There are no set rules for polyamory, and that's one of the best things about it. One of the more common models, though, is for an established couple to continue being each other's primary partners—with all the time, commitment and energy that entails— while also having one or more secondary partners and relationships, each of which are more casual and less traditionally structured.
There's an amount of advice out there for people in established primary relationships who'd like to have secondary partners, and a lot of it is good advice. It's all mostly aimed at the couple themselves, though, and not at their secondaries—and there's undeniably an art to being a good secondary partner.
Here's the thing about being someone's secondary partner: you're not going to come first, and that's just the way it should be. Sometimes you'll be faced with your plans changing because of your partner's primary relationship, or with the fact that they need to deal with something for them while on a date with you. This is normal and inevitable and, within reason, you need to be okay with it.
I can't stress enough how important this is. I'm not saying that you and your partner's primary have to become BFFs or anything, but you do need to get on with them—and you also need to put some effort into that friendship. Your metamour will appreciate that you're making the effort, your partner will enjoy the fact that the two of you get on, and you'll get both a happier relationship and a new friend. Everybody wins!
There are plenty of reasons you might find yourself being someone's secondary partner, and some of them are better than others. If it's because you're good friends who have amazing sex and a strong bond, that's great—but if it's because you'd like to be their primary really and this is the closest you can get, you're probably heading into a deeply toxic situation.
Every polyamorous couple has their own boundaries. Many have rules about contraception: "always use condoms with other people" is a very common one. Others might prefer it if nobody else ever used their shared bed at home, or if certain kink practices stayed just for the two of them. Whatever kind of agreement your partner has with their primary, you need to know what it is and join them in taking responsibility for keeping to it.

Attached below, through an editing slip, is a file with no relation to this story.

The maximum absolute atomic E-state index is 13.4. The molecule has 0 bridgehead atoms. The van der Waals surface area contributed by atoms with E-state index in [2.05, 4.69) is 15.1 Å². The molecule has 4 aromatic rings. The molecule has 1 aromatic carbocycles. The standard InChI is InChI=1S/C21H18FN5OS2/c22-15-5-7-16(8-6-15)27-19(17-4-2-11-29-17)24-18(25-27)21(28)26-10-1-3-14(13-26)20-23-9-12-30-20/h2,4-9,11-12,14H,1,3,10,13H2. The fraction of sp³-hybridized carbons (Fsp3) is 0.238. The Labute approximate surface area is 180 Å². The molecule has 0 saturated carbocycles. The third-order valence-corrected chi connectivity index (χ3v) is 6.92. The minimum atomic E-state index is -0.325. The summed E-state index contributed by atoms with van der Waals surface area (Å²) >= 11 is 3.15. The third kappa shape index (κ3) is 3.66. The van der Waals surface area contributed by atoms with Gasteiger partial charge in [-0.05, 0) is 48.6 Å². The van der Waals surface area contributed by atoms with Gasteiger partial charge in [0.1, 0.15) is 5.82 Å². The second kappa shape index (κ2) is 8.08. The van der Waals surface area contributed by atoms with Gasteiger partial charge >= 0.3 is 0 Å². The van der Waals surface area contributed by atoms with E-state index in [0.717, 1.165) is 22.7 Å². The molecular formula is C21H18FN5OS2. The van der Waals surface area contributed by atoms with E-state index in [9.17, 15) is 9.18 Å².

One of the defining features of many secondary relationships is that they stay at their own level. It's very likely that your relationship won't progress in a traditional way: you're probably not going to end up living together or making big life decisions together. This is can be one of the best things about secondary partners, when it's been consciously considered, but unspoken assumptions about something more happening in the future can be the death of an arrangement like this.
Being someone's secondary partner—and doing it well—can seem daunting at first, but it's often an incredible experience. With so little pressure, a good secondary relationship can extend the adoring, sexually charged 'honeymoon' phase for years, for one thing—all without ever once having an argument about whose turn it is to do the washing up or needing to make any big scary life decisions together. It's all about finding the relationship model that works for you, and bearing the needs of the people around you in mind while you do it.
Abi Brown is a freelance writer and general pen-for-hire devoted to genre fiction, social justice and M.A.C lipstick. Follow her on her website or @see_abi_write.
Getting cheated in a relationship is the worst feeling ever. No man wants her girl to ditch him for someone else. It leaves you heartbroken and in
Most of us on online dating sites have gotten them—the dreaded dick pics—including some of my heterosexual male friends. Which always seemed odd to
Sex columnist, photographer and sex blogger Molly Moore responds to a reader who's afraid to go outside their sexual comfort zone. How do you go